Daniel Boyd has been the subject of much mythologising within the Australian art world. The softly spoken artist, a Kudjala, Ghungalu, Wangerriburra, Wakka Wakka, Gubbi Gubbi, Kuku Yalanji, Bundjalung and Yuggera man with ni-Vanuatu heritage, burst onto the Australian art scene in 2005 when he began to appropriate portraits of colonial explorers and members of the British monarchy, re-imagining them as thieving buccaneers. Here was a young First Nations man, exposing the perspectives and experiences of his people through histories long forgotten and purposefully erased. Therein lies the genius of Daniel Boyd.
Born in Gimuy / Cairns in 1982, Boyd – the youngest of three siblings – took to drawing as a child, often copying pictures that he found in comics and old books from around his home. For pocket money, Boyd made small paintings of the Gimuy reef, which he sold to locals and tourists. His artistic talents caught the attention of his family, who encouraged him to apply to art school following his completion of Year 12. Boyd, however, cheekily recalls that it was the slow realisation that he would not have a future in elite-level basketball that had him turn to a career in painting. At the age of 18, he exhibited work in A Place Far Away 2001, a group exhibition in Sydney, which in part assisted him in securing support for the presentation of his portfolio and subsequent enrolment in university study.
In 2002 Boyd began a bachelor of visual arts at the Australian National University’s School of Art & Design, Kamberri / Canberra. In 2005, his final year, he exhibited his now acclaimed body of work – the No Beard series – which successfully launched his professional career. Polly Don’t Want No Cracker Neither, his first solo exhibition, also in 2005, was held at Mori Gallery in Sydney and was roundly well received. So well, in fact, that the National Gallery of Australia purchased the entire show, including the painting Treasure Island 2005 – a coup for the emerging artist.
It seems only fitting then, that ‘Treasure Island’ should return as the title chosen by the artist for his first major monographic exhibition in an Australian state institution – Daniel Boyd: Treasure Island, which opens at the Art Gallery of New South Wales on 4 June 2022. An overt wink to Robert Louis Stevenson’s 1883 adventure novel of the same name, the phrase ‘Treasure Island’ has come to signify the extractive and exploitative impetus of colonisation in Boyd’s work.
Stevenson has been immortalised in Boyd’s paintings several times since his early pirate parodies. In 2021, Boyd painted both a portrait of the writer, Untitled (FAEORIR), and Untitled (TIM) after a map drawn by Stevenson, which had been reproduced in a copy of the novel Treasure Island. Another work, Untitled (TI4) 2015, re-creates a photograph from an auction catalogue depicting artefacts that Stevenson collected in his later life while travelling across the Great Ocean and during his time living and writing in Sāmoa – among them, navigational stick charts, known as Rebbelib, from Ṃajeḷ / Marshall Islands. Stevenson is one of many metaphoric ciphers threaded through Boyd’s work. While ‘Treasure Island’ is, for Boyd, symbolic shorthand for the inherent immorality of colonisation, Boyd’s citation of Stevenson’s own collecting habits implicates him in the ongoing fetishisation of Great Ocean cultural material, which has fed western curiosity and artistic production for decades. As Boyd reminds us, the two cannot be disentangled.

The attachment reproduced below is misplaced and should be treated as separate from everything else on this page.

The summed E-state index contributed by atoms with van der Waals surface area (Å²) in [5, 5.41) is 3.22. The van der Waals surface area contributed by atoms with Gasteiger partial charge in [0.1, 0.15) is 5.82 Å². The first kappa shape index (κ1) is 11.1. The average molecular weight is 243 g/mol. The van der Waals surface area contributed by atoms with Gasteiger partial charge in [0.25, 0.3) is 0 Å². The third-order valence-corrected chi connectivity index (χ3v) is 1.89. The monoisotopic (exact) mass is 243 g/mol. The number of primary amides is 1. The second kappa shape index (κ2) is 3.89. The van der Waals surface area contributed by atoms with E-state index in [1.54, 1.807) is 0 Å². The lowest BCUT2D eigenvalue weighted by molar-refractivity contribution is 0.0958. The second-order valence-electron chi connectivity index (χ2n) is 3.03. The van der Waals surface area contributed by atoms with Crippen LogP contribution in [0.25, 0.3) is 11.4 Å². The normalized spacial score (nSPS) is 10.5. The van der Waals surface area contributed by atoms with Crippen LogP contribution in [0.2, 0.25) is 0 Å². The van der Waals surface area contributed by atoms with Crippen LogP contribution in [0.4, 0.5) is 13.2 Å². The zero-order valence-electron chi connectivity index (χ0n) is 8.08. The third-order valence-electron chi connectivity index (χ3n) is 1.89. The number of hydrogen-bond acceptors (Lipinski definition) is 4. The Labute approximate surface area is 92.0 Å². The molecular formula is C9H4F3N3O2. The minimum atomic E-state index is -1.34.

As the pervasive presence of Stevenson illustrates, motifs and metaphors, images and ideas reappear again and again across Boyd’s near 20-year career. Never fully exhausted, subjects are woven like connective tissue through discrete bodies of work. When Boyd stages a show, its focal point is rarely narrow; the historical, the mythological and the familial are all intertwined. Narratives are reprised and early paintings are sometimes brought into dialogue with recent work. Attentive to the way in which Boyd navigates his own practice, the exhibition Daniel Boyd: Treasure Island is non-chronological. As a survey, it sprawls.
Both the exhibition and the book explore four different facets of Boyd’s work and together frame a study of the way he draws interconnected histories into close and vibrant proximity. The structure of the exhibition attends to his deeply nuanced inquiry into the complex and felt legacies of colonisation.
The first room introduces us to Boyd’s unique way of seeing the world. Since 2009, he has approached painting as an interlocked process of inscription and erasure. The clear, convex dots spread across his compositions hold and withhold information. They are islands of image fragments that bridge the black space that swallows the rest of the scene. An intervention into the act of seeing, these dots are referred to by the artist as ‘lenses’. For Boyd, his technique is informed by Gestalt theory, the allegory of Plato’s cave, and the search for dark matter, wherein the unseen and the in-between carry meaning. The works in this room, among them the mesmeric Untitled (SGN) 2016 and the captivating puzzle Untitled (WWDTCG) 2020, directly refer to these conceptual anchor points and contextualise the way in which Boyd upends our expectation of how a painting functions.